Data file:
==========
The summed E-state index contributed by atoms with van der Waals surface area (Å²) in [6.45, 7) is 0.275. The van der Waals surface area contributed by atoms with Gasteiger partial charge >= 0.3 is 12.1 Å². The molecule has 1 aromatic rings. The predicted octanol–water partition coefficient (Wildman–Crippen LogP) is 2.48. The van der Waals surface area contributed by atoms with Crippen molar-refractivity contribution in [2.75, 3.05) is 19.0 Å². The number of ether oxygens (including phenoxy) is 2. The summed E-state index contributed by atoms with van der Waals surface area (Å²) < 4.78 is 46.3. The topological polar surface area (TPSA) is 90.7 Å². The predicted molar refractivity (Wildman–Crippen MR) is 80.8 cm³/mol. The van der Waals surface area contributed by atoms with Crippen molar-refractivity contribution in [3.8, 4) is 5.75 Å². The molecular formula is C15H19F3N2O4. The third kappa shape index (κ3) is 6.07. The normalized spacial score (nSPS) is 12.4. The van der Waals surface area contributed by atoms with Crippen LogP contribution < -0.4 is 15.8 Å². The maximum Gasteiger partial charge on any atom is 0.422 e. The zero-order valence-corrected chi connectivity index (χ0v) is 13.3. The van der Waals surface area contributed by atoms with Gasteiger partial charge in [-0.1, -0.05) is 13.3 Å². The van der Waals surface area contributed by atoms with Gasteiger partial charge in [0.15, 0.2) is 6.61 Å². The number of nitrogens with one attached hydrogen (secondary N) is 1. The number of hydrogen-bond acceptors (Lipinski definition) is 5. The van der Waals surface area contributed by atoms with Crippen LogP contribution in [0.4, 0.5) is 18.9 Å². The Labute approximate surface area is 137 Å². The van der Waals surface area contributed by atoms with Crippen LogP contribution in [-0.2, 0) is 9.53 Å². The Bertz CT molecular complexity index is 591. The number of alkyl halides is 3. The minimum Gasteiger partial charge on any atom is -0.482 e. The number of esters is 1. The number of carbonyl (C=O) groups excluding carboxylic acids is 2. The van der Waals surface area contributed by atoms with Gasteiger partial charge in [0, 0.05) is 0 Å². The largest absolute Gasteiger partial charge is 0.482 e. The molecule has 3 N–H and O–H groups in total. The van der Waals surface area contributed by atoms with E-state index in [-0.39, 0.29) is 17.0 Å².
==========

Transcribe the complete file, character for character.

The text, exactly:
The summed E-state index contributed by atoms with van der Waals surface area (Å²) in [6.45, 7) is 0.275. The van der Waals surface area contributed by atoms with Gasteiger partial charge >= 0.3 is 12.1 Å². The molecule has 1 aromatic rings. The predicted octanol–water partition coefficient (Wildman–Crippen LogP) is 2.48. The van der Waals surface area contributed by atoms with Crippen molar-refractivity contribution in [2.75, 3.05) is 19.0 Å². The number of ether oxygens (including phenoxy) is 2. The summed E-state index contributed by atoms with van der Waals surface area (Å²) < 4.78 is 46.3. The topological polar surface area (TPSA) is 90.7 Å². The predicted molar refractivity (Wildman–Crippen MR) is 80.8 cm³/mol. The van der Waals surface area contributed by atoms with Crippen molar-refractivity contribution in [3.8, 4) is 5.75 Å². The molecular formula is C15H19F3N2O4. The third kappa shape index (κ3) is 6.07. The normalized spacial score (nSPS) is 12.4. The van der Waals surface area contributed by atoms with Crippen LogP contribution < -0.4 is 15.8 Å². The maximum Gasteiger partial charge on any atom is 0.422 e. The zero-order valence-corrected chi connectivity index (χ0v) is 13.3. The van der Waals surface area contributed by atoms with Gasteiger partial charge in [-0.1, -0.05) is 13.3 Å². The van der Waals surface area contributed by atoms with Gasteiger partial charge in [0.15, 0.2) is 6.61 Å². The number of nitrogens with one attached hydrogen (secondary N) is 1. The number of hydrogen-bond acceptors (Lipinski definition) is 5. The van der Waals surface area contributed by atoms with Crippen LogP contribution in [0.4, 0.5) is 18.9 Å². The Labute approximate surface area is 137 Å². The van der Waals surface area contributed by atoms with Crippen LogP contribution in [-0.2, 0) is 9.53 Å². The Bertz CT molecular complexity index is 591. The number of alkyl halides is 3. The minimum Gasteiger partial charge on any atom is -0.482 e. The number of esters is 1. The number of carbonyl (C=O) groups excluding carboxylic acids is 2. The van der Waals surface area contributed by atoms with Gasteiger partial charge in [0, 0.05) is 0 Å². The largest absolute Gasteiger partial charge is 0.482 e. The molecule has 3 N–H and O–H groups in total. The van der Waals surface area contributed by atoms with E-state index in [-0.39, 0.29) is 17.0 Å².